When we moved to Waxahachie in 1987, I was intrigued with the idea of living in a historical town. About twenty percent of all the buildings were listed on the National Historical Register.....In addition to the many Victorian homes and nineteenth century architecture, we discovered the most beautiful park I had ever seen. Encompassing fifty-three acres, Getzendaner Park is complete with giant trees, bridges, picnic tables, pavillions, playground equipment, and an eight mile jogging, walking, bike trail. We spent many wonderful hours, especially when the kids were small, having picnics and family fun there.
The first time we visited Getzendaner Park was on our first house hunting trip. We had seven children in tow, and being short on cash, each morning we happily ate donuts at one of the picnic tables in the park. This was the first time I noticed this huge blue building at the northwest corner of the park.
The building was a funny looking structure. Circular in design, it had a roof that was a giant cone. I assumed this unusual creation was a theater of some sort.
Later, I asked the locals some questions and discovered that this unique architectural design was a Chautauqua Auditorium.......What on earth was a Chautauqua Auditorium???? Was Chautauqua a Native American word? I wondered about this because growing up in Oklahoma, I had heard the name Chautauqua many times. I learned that the reference for Chautauqua here was to more of an idea than the Native American reference. This auditorium was part of a movement started in the late 1800's called the Chautauqua Movement. The movement began as an educational and cultural movement at Lake Chautauqua in New York. The actual word Chautauqua is a Seneca name meaning "bag tied in the middle". Such famous men as President Ulysses S. Grant, Booker T. Washington, Russell Conwell, and William Jennings Bryan made appearances the original New York Chautauqua.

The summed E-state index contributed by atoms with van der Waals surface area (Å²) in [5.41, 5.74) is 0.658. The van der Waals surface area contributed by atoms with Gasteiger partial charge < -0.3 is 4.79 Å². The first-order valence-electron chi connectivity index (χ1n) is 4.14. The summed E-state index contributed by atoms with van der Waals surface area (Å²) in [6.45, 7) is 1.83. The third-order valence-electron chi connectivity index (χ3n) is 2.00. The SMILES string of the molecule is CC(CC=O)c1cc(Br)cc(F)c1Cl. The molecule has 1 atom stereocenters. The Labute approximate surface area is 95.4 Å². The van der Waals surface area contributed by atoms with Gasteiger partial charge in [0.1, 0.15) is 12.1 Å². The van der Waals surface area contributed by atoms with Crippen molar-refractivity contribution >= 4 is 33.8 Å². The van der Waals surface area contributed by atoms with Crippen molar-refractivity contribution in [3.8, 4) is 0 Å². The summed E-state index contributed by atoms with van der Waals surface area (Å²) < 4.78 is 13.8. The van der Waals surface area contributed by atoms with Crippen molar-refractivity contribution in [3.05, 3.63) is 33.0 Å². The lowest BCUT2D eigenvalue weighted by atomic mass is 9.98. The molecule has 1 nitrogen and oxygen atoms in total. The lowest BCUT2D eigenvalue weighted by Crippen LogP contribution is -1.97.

The Chautauqua Movement was founded by Lewis Miller and John Vincent. Initially, the plan was to have an educational retreat for Sunday school teachers. People came from all over to attend the assemblies at Lake Chautauqua. The movement quickly expanded to become much more that just an educational outing for teachers. Soon many disciplines such as music, art, literature, the humanities, and physical education were represented at the assembly. Then, an initiative began to establish Chautauquas all over the country. By 1900, there were 2000 pavilions in 31 states. Areas that could not build an auditorium would have a Chautauqua in a large tent.
The basic design of the Chatauqua Auditorium was to be an outdoor venue. There were windows all around so that people could stand outside and view the activities within. The auditorium in Waxahachie was built in 1902. The structure seats 2500 people. The circular, cone roofed design was based on a design by architect John Cilley. This design is typical of the circuit Chautauquas found throughout the country.
In the late 1920's and 1030's the Chautauqua movement in American was on the decline. This is largely attributed to the advent of the radio as it provided a new outlet for entertainment. By 1971, as the Waxahachie structure had fallen into disrepair, there was discussion of demolishing the wood building. Fortunately, several people in Waxahachie took an interest in restoring the historic building. Once placed on the National Register of Historical Buildings, the structure was restored. Now it serves as a venue for plays, concerts, and community activities.
Personally, it horrifies me that this structure was almost lost. I would prefer to preserve as much of our historical architecture as possible. I appreciate the efforts of the Historical Societies all over the United States. It is because of their efforts that we still have many of our historical buildings with us!! And....I am blessed that on any day of the week, I can drive ten minutes down the highway and enjoy this wonderful Chautauqua Auditorium!